Human Rights Commission  has omitted the important human right to the rule of law and a competent, independent and impartial judiciary


Media Statement
by Lim Kit Siang
 

(Petaling Jaya, Tuesday): The Human Rights Commission (Suhakam) is to be commended for announcing a complaints procedure outlining the process to lodge complaints when the public believe that their rights have been infringed or  violated.

Under the procedure, a complaint may be made in writing by an aggrieved person, a group or a person acting on behalf of them.

In the era of information technology, Suhakam should be able to entertain complaints through e-mail.

I am disappointed that Suhakam does not have a website as yet to introduce itself to the Malaysian public, where the complaints procedure could be easily available and I hoped that the Suhakam chairman, Tan Sri Musa Hitam would give the highest priority to harnessing information technology in the work to protect and promote human rights in Malaysia.

According to the Suhakam complaints procedure, the Human Rights Commission of Malaysia is empowered to inquire into complaints of infringement or violation of human rights which "covers but is not limited to the following areas":
 

While I welcome the Human Rights Commissionís "unrestrictive definition" of  the term "human rights", it is most unfortunate that it has omitted an important human right in the list it has identified especially as this is a human right which has become one of the greatest current concerns - the human right to the rule of law and a competent, independent and impartial judiciary.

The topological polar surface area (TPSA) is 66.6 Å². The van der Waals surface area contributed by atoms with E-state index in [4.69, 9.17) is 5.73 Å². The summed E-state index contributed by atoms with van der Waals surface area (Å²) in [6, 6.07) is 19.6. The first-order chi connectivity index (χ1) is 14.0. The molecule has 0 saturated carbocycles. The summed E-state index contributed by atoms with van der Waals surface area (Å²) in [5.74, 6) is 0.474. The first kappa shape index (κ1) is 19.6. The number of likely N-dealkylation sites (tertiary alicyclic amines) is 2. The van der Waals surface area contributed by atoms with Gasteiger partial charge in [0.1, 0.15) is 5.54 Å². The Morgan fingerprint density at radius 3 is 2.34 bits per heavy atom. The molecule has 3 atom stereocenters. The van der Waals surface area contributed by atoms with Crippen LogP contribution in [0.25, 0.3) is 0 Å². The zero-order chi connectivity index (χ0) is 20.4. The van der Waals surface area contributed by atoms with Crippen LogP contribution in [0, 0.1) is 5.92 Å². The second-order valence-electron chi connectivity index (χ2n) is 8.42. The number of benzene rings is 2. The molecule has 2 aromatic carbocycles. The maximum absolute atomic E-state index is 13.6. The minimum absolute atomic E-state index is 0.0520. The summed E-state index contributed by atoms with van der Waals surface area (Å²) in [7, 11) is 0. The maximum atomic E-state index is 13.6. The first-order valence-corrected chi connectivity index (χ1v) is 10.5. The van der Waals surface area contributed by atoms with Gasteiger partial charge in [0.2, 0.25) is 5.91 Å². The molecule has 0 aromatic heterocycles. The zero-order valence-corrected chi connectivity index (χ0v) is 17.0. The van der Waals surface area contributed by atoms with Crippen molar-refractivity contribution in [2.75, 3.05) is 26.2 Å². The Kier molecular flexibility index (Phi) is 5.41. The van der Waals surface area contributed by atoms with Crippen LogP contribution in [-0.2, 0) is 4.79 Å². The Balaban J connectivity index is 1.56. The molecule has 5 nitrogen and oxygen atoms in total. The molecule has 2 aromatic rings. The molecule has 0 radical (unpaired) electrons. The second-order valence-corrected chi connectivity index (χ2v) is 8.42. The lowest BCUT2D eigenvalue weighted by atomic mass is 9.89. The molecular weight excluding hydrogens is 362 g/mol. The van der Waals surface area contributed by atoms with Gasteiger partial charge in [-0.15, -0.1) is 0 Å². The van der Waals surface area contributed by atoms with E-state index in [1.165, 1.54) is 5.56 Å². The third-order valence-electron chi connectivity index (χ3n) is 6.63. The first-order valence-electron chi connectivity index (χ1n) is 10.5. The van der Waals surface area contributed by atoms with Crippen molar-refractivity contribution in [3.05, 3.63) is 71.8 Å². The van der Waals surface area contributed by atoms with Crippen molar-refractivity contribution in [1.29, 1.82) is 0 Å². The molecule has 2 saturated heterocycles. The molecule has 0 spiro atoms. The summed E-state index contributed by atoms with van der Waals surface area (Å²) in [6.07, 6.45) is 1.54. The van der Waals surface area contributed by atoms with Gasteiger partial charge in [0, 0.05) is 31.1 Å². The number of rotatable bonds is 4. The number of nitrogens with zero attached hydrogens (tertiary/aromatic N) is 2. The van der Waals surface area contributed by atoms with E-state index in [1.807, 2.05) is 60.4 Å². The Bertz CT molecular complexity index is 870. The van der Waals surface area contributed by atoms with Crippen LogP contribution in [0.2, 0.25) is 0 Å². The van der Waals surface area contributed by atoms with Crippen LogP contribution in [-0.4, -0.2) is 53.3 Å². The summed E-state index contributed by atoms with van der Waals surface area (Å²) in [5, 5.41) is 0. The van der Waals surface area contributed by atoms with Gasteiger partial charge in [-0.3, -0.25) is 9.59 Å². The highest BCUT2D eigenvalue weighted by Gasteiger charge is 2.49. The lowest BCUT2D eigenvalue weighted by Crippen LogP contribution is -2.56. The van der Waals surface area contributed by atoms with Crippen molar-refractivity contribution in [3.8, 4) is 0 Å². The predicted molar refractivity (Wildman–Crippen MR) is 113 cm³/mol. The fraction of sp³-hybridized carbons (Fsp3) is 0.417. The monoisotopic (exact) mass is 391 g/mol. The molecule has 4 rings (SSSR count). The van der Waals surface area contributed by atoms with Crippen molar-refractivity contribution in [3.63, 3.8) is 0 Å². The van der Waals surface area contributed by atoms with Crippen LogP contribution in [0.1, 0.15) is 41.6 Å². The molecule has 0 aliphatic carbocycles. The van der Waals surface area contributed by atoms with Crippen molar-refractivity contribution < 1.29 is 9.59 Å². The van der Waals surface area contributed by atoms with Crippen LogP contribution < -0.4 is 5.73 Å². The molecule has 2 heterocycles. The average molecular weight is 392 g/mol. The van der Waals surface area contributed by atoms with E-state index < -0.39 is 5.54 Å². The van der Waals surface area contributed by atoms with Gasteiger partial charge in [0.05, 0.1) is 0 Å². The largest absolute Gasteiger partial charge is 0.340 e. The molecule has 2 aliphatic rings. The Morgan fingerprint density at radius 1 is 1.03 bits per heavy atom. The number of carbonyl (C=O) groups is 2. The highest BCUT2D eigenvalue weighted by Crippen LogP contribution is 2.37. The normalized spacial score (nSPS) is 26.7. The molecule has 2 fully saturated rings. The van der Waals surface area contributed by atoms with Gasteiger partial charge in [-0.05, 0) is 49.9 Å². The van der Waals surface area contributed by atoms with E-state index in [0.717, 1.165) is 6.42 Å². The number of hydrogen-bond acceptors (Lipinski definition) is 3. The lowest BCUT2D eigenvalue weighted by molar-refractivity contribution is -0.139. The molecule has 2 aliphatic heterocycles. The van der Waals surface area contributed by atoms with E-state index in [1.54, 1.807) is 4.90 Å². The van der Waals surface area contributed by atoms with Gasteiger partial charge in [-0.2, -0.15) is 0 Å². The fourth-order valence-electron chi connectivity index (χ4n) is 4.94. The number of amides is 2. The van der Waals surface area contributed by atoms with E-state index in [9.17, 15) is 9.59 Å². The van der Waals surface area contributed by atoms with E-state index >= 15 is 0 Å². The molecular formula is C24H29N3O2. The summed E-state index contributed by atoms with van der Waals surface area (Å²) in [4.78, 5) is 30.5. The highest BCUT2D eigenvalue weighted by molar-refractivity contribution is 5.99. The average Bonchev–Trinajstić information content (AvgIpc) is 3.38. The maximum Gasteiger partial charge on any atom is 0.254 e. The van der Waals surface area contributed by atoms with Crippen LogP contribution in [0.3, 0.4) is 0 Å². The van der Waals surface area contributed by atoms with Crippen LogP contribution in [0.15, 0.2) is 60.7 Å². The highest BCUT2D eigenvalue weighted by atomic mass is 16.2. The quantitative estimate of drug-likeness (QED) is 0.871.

The Human Rights Commission Chairman Tan Sri Musa Hitam yesterday  declined to comment on the current "disputes" between the judiciary, the Bar and the executive saying that the Commission would "soon enough meet up with the judiciary for an exchange of views".

While one can understand Musaís reluctance to be embroiled in the entanglements among the Minister in the Prime Ministerís Department, the Judiciary and the Bar Council, there can be no good and acceptable reason for the omission by the Commission to identify the right to the rule of law and a competent, independent and impartial judiciary as among its list of prominent human right concerns.

The important right to justice as a precondition to protect and promote human rights  has been repeatedly declared and upheld in international human rights instruments, whether the Charter of the United Nations, the Universal Declaration of Human Rights or the International Covenants on Economic, Social and Cultural Rights and on Civil and Political Rights.

The Preamble of the Universal Declaration of Human Rights, in fact, states:
 

I hope the Commission can make amends in this important omission and spell out loud and clear that the right to the rule of law and a competent, independent and impartial judiciary, and factors which undermine their realisation, are among the Commissionís priority concerns.

I am heartened by the inclusion of "right to assemble peacefully and without arms" as among the identified lists of human rights concerns of the Commission, particularly as when he was Deputy Prime Minister and Home Minister in the eighties, Musa had not protected or recognised this right.

(27/6/2000)


*Lim Kit Siang - DAP National Chairman